I was talking with Andrew Carle last night, and he was talking about how he set up a MakerSpace at an educational conference a year ago. They did it in the hallway of the conference center, and immediately people put on their “vendor game faces” — don’t make eye contact, don’t take a flyer, don’t engage, don’t get into the room with them, certainly don’t participate. It was discouraging, he said; so this year they’re moving their MakerSpace to a hotel room, and handing out flyers, and Tweeting the MakerSpace room number to conference attendees. Showing up on an unknown hotel floor, at an unknown hotel room, in order to learn about Making in education, is a lot more of a social commitment. I hope he’ll write about his experiences in more detail — I want to know more.
But the thought was on my mind about social commitment this morning. I got up to do tai chi, and there was a bunch of obstacles in my path, unexpectedly. The dining room table was completely unfolded, with all the leaves up, and chairs all around. The ceiling fan was on. There wasn’t much space, either horizontally or vertically, to perform tai chi. It meant that I had to make a commitment to the work: move the chair, fold down the table leaves, turn off the ceiling fan, and so on. I had to engage with the space before I could engage with my work. There was a commitment to the work that involved breaking down the space so that I could work within it. The room had to be set up before the work could continue.
And I’m reminded instantly of mise en place, or “mess in place”, which is a French culinary concept. All of the tools and materials of cooking, be they spices or spaghetti, spoons or saucepans, has a proper place in the kitchen. Ideally, one should be able to walk into a kitchen, open the usual cabinets, find the ingredients, and cook a marvelous meal — one that you know by heart, that comes naturally to you, and that involves the ingredients and tools in your kitchen: no special trips to Williams-Sonoma, no improvising of a double-boiler with a couple of extra pans. Just you, the kitchen you have, and the freshest ingredients you can bring to the table.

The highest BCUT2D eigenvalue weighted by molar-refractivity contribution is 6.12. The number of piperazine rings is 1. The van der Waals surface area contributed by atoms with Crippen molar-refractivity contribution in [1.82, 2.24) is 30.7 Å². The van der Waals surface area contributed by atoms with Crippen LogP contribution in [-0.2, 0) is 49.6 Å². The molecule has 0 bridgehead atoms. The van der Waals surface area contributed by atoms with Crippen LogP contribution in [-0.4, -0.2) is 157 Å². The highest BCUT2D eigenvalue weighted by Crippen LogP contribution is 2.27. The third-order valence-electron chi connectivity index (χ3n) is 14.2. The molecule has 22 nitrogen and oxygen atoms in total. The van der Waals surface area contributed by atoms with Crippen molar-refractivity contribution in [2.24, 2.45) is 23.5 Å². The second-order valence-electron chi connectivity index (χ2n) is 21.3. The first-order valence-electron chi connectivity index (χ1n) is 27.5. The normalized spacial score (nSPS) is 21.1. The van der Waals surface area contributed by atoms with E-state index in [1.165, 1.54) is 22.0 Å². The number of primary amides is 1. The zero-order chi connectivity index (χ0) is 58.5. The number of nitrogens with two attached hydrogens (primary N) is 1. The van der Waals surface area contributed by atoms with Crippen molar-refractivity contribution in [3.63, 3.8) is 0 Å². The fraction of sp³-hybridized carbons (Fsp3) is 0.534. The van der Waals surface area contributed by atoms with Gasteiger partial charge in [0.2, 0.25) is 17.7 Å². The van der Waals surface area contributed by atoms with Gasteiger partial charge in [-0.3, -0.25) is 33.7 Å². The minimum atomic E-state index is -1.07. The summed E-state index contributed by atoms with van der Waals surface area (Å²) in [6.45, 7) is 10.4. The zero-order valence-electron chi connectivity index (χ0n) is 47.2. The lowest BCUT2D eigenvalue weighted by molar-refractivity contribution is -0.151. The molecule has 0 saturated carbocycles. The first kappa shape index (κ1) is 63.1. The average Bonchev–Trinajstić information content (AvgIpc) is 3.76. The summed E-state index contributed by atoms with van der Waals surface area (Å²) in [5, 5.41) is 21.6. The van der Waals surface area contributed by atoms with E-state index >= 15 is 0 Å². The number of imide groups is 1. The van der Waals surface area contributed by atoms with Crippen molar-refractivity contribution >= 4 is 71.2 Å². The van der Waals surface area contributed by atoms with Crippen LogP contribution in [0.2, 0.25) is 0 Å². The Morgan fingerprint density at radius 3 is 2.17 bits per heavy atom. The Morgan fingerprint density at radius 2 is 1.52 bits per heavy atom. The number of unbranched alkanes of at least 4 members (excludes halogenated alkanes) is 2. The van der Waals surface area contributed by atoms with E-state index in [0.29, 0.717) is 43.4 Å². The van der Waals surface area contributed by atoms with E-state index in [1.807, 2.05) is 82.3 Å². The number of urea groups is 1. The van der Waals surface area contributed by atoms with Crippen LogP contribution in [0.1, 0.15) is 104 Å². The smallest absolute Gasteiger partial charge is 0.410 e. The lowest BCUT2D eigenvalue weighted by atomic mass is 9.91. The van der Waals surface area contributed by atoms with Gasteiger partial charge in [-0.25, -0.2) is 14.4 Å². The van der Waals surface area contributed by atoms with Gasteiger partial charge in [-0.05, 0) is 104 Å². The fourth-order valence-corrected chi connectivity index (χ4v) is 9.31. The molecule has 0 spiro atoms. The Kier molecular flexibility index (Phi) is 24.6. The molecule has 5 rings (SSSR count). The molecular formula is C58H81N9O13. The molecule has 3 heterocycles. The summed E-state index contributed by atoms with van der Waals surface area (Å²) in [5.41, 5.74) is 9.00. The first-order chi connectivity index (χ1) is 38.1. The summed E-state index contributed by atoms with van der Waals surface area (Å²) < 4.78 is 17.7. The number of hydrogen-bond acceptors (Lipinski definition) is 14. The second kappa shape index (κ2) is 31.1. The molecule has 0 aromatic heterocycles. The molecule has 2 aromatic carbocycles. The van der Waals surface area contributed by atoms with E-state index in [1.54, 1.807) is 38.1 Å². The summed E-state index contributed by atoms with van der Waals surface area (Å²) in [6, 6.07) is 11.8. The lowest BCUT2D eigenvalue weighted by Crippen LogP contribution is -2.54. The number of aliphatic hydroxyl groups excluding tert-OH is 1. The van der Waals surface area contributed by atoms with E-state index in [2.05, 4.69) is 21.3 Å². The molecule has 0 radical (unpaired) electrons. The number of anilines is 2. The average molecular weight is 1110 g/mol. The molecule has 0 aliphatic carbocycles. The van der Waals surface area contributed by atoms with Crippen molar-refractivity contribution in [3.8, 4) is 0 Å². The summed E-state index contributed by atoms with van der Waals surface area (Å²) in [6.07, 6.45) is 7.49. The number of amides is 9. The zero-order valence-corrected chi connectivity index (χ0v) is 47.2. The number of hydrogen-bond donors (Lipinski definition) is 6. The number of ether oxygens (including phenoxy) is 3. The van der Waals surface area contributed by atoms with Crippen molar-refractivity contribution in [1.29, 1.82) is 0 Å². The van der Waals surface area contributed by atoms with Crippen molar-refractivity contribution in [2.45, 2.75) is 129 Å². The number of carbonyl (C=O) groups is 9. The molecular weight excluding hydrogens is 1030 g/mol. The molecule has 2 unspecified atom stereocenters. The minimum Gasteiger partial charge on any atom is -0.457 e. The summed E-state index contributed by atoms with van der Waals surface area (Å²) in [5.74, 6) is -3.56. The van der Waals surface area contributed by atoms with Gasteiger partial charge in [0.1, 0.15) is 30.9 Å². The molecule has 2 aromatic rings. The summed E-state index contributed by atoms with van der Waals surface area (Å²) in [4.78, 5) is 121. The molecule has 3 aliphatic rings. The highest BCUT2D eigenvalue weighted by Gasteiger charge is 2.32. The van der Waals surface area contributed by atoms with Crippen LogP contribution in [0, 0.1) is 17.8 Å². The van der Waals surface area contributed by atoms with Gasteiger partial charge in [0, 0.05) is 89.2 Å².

When I’m at home, of course, I have the mise en place of my own office for tai chi; and frankly no place else indoors feels quite as good as doing tai chi there. But being able to commit to working in a space, or modifying that space to serve your current needs, is important. What need to be moved? What needs to be put back? How will this work sit with the hosts or fellow housemates?
And likewise, today, I’m thinking about the social commitment of this tai chi work. Today is Day 302, which means I have sixty-four days left of work this year — I’ll finish my current cycle in early March. By writing about my tai chi, I’m making a social commitment to continue doing it, and to continue to learn from it. By putting the year and day number, I’m committing to a certain number of days of practice a year. Am I going to continue this work? I don’t know. Yes, I think I will… but I’m in discernment about it.
And I’m experiencing this sensation that Andrew talked about, the “vendor game face”, that I’m offering this into a largely empty wilderness of conference spaces, and the few people who wander by aren’t making eye contact. Someone recently suggested that I turn off the registration requirement for comments, although I get SO much spam in the back channels, I’m reluctant to do that. But maybe that’s OK — I like that there’s a social commitment involved in buying into this work. I appreciate that. I like that you have to climb into an unknown elevator, go to a mysterious place, and make a social commitment.
Maybe you can help me move the furniture around.